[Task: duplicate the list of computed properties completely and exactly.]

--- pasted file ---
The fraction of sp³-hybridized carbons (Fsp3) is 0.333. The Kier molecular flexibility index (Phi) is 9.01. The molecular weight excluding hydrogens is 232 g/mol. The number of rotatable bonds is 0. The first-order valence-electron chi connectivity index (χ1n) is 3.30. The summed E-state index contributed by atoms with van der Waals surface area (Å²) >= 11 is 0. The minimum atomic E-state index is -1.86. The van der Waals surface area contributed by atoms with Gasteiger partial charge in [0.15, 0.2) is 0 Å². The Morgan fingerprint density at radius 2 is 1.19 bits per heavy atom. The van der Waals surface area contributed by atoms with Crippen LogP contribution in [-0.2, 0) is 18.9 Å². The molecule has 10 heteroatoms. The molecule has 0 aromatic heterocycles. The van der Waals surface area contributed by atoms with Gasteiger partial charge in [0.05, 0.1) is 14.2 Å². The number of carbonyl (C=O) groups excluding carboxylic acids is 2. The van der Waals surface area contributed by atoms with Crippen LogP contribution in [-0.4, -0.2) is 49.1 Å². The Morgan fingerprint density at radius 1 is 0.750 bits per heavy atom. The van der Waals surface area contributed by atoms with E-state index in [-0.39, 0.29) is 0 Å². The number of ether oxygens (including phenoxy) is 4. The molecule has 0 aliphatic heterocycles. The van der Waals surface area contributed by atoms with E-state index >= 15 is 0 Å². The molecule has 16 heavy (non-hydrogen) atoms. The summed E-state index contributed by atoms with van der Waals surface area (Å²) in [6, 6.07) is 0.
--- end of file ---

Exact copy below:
The fraction of sp³-hybridized carbons (Fsp3) is 0.333. The Kier molecular flexibility index (Phi) is 9.01. The molecular weight excluding hydrogens is 232 g/mol. The number of rotatable bonds is 0. The first-order valence-electron chi connectivity index (χ1n) is 3.30. The summed E-state index contributed by atoms with van der Waals surface area (Å²) >= 11 is 0. The minimum atomic E-state index is -1.86. The van der Waals surface area contributed by atoms with Gasteiger partial charge in [0.15, 0.2) is 0 Å². The Morgan fingerprint density at radius 2 is 1.19 bits per heavy atom. The van der Waals surface area contributed by atoms with Crippen LogP contribution in [-0.2, 0) is 18.9 Å². The molecule has 10 heteroatoms. The molecule has 0 aromatic heterocycles. The van der Waals surface area contributed by atoms with Gasteiger partial charge in [0.05, 0.1) is 14.2 Å². The number of carbonyl (C=O) groups excluding carboxylic acids is 2. The van der Waals surface area contributed by atoms with Crippen LogP contribution in [-0.4, -0.2) is 49.1 Å². The Morgan fingerprint density at radius 1 is 0.750 bits per heavy atom. The van der Waals surface area contributed by atoms with E-state index in [-0.39, 0.29) is 0 Å². The number of ether oxygens (including phenoxy) is 4. The molecule has 0 aliphatic heterocycles. The van der Waals surface area contributed by atoms with E-state index >= 15 is 0 Å². The molecule has 16 heavy (non-hydrogen) atoms. The summed E-state index contributed by atoms with van der Waals surface area (Å²) in [6, 6.07) is 0.